Advice: If you get a heat pump have a vented enclosure built around it, like a small shed with slatted sides. In hindsight I should have done that in Pennsylvania. You can't describe the coldness to someone who has only lived in the UK, but you know what I mean. If an ice storm hits the coil on the external heat exchanger will freeze up and very little heat exchange can take place. If you put up a structure around it then it will protect it from that and will remain more efficient.

Personally if it were me up there where you are then I would probably go for a ground source heat pump - less prone to the finicky weather as the deep ground temperature remains pretty stable. You can always get quotes on both.
 

chrismcd

Old-Salt
Following this thread with interest. We are doing up a house on the Northumberland coast - so no chance of gas.

We are going all electric with PV panels on the roof etc and using heat pumps for underfloor heating. On the seaside so I do not expect seriously sub-zero conditions and have used Mitsubishi heat pumps on two other houses in Yorkshire - so used to the slow warm up and problems when it gets really cold.

All very well - BUT. How do you heat the water? I was wondering about Sunamp liquid crystal storage batteries?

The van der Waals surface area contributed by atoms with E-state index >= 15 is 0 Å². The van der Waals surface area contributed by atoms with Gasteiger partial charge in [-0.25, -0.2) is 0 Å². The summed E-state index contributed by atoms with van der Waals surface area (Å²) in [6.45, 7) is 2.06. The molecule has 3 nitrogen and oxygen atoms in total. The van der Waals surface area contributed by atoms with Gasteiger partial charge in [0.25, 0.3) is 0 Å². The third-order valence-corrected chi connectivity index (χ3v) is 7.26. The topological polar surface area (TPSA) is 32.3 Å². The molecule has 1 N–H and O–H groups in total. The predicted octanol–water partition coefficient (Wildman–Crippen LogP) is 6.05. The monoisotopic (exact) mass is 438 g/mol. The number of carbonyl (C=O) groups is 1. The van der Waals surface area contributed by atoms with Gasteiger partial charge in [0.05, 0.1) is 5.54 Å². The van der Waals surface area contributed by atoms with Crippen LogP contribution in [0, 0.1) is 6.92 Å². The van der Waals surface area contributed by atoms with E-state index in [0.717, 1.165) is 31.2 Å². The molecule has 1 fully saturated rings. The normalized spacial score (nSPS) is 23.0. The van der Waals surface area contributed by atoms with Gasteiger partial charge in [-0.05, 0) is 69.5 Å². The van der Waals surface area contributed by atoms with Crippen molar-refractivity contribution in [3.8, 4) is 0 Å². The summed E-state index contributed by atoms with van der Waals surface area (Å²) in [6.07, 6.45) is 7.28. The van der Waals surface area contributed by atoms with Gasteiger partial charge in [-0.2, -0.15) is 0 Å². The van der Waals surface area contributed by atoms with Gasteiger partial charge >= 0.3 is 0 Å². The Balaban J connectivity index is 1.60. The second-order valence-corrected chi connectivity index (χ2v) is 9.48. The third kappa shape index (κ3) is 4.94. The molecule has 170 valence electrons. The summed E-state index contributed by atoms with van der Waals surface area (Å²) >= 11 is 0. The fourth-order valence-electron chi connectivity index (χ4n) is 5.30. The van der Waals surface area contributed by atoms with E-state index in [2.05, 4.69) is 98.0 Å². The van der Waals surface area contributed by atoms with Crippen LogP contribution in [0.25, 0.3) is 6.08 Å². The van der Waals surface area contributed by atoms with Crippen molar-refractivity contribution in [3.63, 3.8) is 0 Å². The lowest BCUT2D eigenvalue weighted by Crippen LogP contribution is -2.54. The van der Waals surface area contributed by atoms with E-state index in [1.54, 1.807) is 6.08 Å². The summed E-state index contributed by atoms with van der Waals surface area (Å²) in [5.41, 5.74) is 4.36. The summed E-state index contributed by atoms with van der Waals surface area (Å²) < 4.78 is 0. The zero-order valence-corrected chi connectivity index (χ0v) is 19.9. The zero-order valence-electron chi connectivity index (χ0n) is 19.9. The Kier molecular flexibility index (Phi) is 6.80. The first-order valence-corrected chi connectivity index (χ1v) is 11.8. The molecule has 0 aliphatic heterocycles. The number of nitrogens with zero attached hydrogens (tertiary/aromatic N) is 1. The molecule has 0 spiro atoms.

Does anyone have any experience of them?
 
Following this thread with interest. We are doing up a house on the Northumberland coast - so no chance of gas.

We are going all electric with PV panels on the roof etc and using heat pumps for underfloor heating. On the seaside so I do not expect seriously sub-zero conditions and have used Mitsubishi heat pumps on two other houses in Yorkshire - so used to the slow warm up and problems when it gets really cold.

All very well - BUT. How do you heat the water? I was wondering about Sunamp liquid crystal storage batteries?


Does anyone have any experience of them?


Keep it simple, with appliances that don't depend on some expensive fancy company not going bust, then your fancy appliance is unrepairable.

For hot water, I'd be tempted to go for LPG via a combi boiler.

My favourite is the Intergas...... in a situation like yours, you can use the boiler purely as a water heater, or add a few radiators, by using the additional circuit .

It only takes a few pushes of buttons to have either function or both.

A wood burner is cheap enough, if fitted at the outset, as a backup on the heating.......
 

Mufulira42

Old-Salt
Advice: If you get a heat pump have a vented enclosure built around it, like a small shed with slatted sides. In hindsight I should have done that in Pennsylvania. You can't describe the coldness to someone who has only lived in the UK, but you know what I mean. If an ice storm hits the coil on the external heat exchanger will freeze up and very little heat exchange can take place. If you put up a structure around it then it will protect it from that and will remain more efficient.

Personally if it were me up there where you are then I would probably go for a ground source heat pump - less prone to the finicky weather as the deep ground temperature remains pretty stable. You can always get quotes on both.
Good solid advice Your Grace -- plan lots and execute once!